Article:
- The Washington Times - Saturday, March 19, 2005

Tennessee has become the fourth state to schedule a public vote on a constitutional amendment designed to block homosexuals from “marrying.”

“It’s proper for government to be involved and put a stamp of approval [on marriage] between a man and a woman,” state Rep. Bill Dunn, a Republican, said last week when members of the Tennessee House passed the marriage amendment, 88-7. The Senate approved the same measure, 29-3, in February.

As required by state law, the amendment was successfully passed by two consecutive sessions of the General Assembly, the second by a two-thirds supermajority. It now goes to a public vote in November 2006 — the same time when South Dakota voters will address a similar marriage amendment. Alabama voters are scheduled to vote on their marriage amendment in June 2006.

The only marriage amendment vote scheduled for this year is April 5 in Kansas.

Seventeen states have already changed their constitutions to define marriage as the union of one man and one woman. These amendments are intended to prevent judges from using constitutional rights of equal protection for same-sex “marriages,” as a San Francisco judge did last week.

Many state marriage amendments also forbid recognition of other kinds of unions for same-sex couples, such as Vermont’s civil unions.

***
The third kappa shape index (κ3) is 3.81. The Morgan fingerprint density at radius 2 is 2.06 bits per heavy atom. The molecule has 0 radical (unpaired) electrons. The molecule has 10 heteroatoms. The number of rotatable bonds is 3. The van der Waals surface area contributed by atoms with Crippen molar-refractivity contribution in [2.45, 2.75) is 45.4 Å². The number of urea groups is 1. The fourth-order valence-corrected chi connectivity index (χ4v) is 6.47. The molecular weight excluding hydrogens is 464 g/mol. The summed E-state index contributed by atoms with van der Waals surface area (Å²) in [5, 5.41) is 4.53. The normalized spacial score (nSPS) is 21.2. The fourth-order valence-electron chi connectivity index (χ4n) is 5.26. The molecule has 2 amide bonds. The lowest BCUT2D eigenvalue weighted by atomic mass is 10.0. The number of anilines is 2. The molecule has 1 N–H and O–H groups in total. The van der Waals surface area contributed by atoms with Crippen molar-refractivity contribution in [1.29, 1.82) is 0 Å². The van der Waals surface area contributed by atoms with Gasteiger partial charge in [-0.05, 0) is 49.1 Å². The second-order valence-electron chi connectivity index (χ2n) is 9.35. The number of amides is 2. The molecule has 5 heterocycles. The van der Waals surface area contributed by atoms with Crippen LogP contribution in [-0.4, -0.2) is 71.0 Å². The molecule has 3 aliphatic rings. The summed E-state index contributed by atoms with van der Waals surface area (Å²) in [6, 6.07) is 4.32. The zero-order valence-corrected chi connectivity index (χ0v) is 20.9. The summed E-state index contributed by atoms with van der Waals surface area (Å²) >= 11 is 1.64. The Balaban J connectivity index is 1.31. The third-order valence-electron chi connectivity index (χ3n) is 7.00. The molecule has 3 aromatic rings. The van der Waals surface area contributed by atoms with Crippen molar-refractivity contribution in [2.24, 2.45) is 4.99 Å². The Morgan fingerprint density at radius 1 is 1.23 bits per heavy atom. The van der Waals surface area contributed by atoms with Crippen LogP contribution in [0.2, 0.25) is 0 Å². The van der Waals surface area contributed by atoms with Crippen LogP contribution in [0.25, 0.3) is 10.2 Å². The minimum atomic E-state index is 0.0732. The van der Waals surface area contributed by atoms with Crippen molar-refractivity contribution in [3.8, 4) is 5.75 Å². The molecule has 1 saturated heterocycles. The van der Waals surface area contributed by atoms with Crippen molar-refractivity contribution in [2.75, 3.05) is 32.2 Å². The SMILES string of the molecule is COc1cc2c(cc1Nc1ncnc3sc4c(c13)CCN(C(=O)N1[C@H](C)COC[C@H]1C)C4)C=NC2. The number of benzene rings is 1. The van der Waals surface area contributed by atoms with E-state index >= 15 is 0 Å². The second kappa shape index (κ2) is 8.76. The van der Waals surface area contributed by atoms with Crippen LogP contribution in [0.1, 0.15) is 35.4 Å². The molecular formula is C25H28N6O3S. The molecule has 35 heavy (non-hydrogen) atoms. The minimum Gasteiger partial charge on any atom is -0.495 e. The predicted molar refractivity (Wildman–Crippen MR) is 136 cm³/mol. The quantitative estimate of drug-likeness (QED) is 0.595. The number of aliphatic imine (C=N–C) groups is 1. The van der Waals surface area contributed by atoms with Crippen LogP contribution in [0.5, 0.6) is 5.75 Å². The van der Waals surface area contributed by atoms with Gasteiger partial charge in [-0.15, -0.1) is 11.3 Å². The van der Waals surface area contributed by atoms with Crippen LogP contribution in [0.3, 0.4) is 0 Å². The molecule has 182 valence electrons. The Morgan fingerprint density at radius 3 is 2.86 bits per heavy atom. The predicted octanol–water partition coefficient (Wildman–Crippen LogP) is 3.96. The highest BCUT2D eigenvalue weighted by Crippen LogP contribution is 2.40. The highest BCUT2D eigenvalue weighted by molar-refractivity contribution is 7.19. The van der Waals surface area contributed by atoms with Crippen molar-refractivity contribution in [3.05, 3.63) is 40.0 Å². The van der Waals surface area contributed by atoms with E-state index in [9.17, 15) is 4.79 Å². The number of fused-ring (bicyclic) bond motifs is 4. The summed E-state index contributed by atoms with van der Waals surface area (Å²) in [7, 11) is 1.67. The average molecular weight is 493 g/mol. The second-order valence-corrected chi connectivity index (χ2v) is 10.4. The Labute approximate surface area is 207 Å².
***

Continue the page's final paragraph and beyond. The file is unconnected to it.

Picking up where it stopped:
Lawmakers in at least 10 other states are still considering marriage amendments this year, while lawmakers in Idaho and Maryland have let such measures die.

Meanwhile, traditional-values advocates in Florida, Arizona and California are in discussions to hold petition drives to get marriage amendments on ballots in those states.

In related developments, the Vermont legislature last week voted to retain three justices who were on the state Supreme Court when it issued the landmark 1999 Baker decision, in which they ruled that same-sex couples had a constitutional right to “marry” and told state lawmakers to either allow same-sex “marriage” or create a parallel system of benefits. The lawmakers created the civil union law, which went into effect in 2000.

Vermont lawmakers vote every six years whether to retain justices, and conservative activists lobbied hard to have lawmakers fire the three justices involved in the 1999 decision. The votes to retain the justices were made amid an unusually heavy security presence at the statehouse.

• This article is based in part on wire service reports.

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